That you have but slumber’d here
While these visions did appear.
And this weak and idle theme,
No more yielding but a dream,
Gentles, do not reprehend:
If you pardon, we will mend.
And, as I am an honest Puck,
If we have unearned luck
Now to ‘scape the serpent’s tongue,
We will make amends ere long;
Else the Puck a liar call:
So, good night unto you all.
Give me your hands, if we be friends,
And Robin shall restore amends. [Exit.

      –William Shakespeare

(*Special Thanks to Mr. Derek Galloway for the three pics inserted into the essay)

The Parent Syndrome: Meltdowns in Education


The Blame Game: Pointing Fingers

Don’t Blame the Teachers! Blame the Parents!

Take your life in your own hands, and what happens? 

A terrible thing:  no one to blame.  ~Erica Jong

Truth be told, I rarely ever had to deal with the dreaded P word: Parents. Being a Drama Specialist CERTIFIED teacher, I mainly saw the parents of my Drama Club, and they were the supportive ones. I saw the one or two disgruntled NOT MY CHILD! Parents over the years, but I learned how to build relationships with them.  We talked about why I graded them the way I did, we discussed, etc. I really only had one parent walk away that her child’s behavior (poor) was my fault, even though she said the kid  did the same at home. If you just went “Huh?”..yeah, me too. There are a LOT of the clueless walking around.

When a man points a finger at someone else, he should remember that four of his fingers are pointing at himself.  ~Louis Nizer

I am going to admit something a good many of you might get upset with me about: after numerous attempts to get a cast of 44 quiet for starting the last dress rehearsal, and I mean NUMEROUS, I said the dreaded: “SHUT UP!!”  You may disagree with me, but guess what: after way over five mins (most likely more, not less), that “Shut Up!” got them quiet, and we were able to finally move on. So, call me Machiavelli if you must (and yes, I do know he is only credited with the saying), the means did justify the end result.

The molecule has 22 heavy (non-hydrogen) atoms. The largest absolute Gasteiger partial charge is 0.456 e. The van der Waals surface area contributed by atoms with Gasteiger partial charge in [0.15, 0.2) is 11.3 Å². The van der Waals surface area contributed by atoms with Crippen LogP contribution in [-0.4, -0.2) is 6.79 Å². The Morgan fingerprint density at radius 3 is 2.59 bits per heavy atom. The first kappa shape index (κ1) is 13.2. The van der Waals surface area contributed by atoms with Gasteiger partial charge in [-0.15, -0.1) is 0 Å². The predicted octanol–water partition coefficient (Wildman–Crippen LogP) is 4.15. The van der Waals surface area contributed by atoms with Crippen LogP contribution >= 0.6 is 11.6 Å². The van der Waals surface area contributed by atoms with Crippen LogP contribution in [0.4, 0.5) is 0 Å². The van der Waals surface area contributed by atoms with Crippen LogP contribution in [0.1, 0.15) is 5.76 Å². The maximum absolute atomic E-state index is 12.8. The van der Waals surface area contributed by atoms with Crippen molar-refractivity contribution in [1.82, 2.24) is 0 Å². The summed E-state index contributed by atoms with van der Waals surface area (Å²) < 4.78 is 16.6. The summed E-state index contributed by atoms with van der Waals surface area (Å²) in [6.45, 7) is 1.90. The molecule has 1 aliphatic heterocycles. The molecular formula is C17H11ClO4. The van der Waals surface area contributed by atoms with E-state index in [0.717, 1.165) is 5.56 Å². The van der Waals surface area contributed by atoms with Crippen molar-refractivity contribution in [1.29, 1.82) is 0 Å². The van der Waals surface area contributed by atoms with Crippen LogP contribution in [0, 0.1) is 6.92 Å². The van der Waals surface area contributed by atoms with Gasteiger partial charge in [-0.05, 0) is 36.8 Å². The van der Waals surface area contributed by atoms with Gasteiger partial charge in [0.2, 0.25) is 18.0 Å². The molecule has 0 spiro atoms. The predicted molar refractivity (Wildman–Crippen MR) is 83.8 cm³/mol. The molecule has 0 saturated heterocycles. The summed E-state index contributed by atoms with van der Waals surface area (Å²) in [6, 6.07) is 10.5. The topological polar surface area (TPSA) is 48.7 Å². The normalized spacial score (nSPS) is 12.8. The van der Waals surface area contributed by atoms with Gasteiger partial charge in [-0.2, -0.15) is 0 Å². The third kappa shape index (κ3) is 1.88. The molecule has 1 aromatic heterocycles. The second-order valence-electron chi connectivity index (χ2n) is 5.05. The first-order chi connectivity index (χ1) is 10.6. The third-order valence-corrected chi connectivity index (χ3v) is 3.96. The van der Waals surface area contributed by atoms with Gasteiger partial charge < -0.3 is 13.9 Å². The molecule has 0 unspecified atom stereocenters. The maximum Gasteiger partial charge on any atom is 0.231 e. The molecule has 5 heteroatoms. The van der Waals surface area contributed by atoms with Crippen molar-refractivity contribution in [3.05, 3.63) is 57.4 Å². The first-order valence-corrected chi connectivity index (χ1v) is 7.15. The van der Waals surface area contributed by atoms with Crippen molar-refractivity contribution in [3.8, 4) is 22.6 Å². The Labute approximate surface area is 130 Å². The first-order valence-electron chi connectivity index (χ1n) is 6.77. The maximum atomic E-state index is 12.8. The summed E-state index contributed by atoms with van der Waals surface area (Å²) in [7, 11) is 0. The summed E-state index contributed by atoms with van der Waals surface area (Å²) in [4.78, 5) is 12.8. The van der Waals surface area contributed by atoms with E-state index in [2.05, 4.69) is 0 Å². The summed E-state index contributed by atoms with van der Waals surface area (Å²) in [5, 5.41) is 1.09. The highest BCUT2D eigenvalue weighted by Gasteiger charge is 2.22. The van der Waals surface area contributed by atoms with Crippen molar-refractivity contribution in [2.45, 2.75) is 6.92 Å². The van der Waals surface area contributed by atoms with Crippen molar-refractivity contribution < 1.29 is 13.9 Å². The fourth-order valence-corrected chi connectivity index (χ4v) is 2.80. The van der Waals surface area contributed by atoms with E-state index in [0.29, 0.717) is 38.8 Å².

Yes, string me up from the tallest yard arm, flog me, tar and feather me, but…really, I am very, very tired of the PC garbage. I am tired of educators (esp Elementary) babying the kids, which only reinforces the immaturity levels we have. I am tired that we have to be scared of parents, that instead of making working healthy partnerships, we have another adversarial situation more times than not.

I had a parent in my face yesterday about my “Shut Up!” While I DID apologize for saying what I did, she was not taking that, and I got a whole tirade on how unprofessional I am, how SHE would never do that (she’s a teacher in NYC DOE and has her own dance school), what a wonderful talented kid she has, and on and on and on..and really, all she wanted to do was tell me off. That’s ok in itself: she was angry. She was not into having a discussion, a dialogue. She wanted to vent on me, and she did.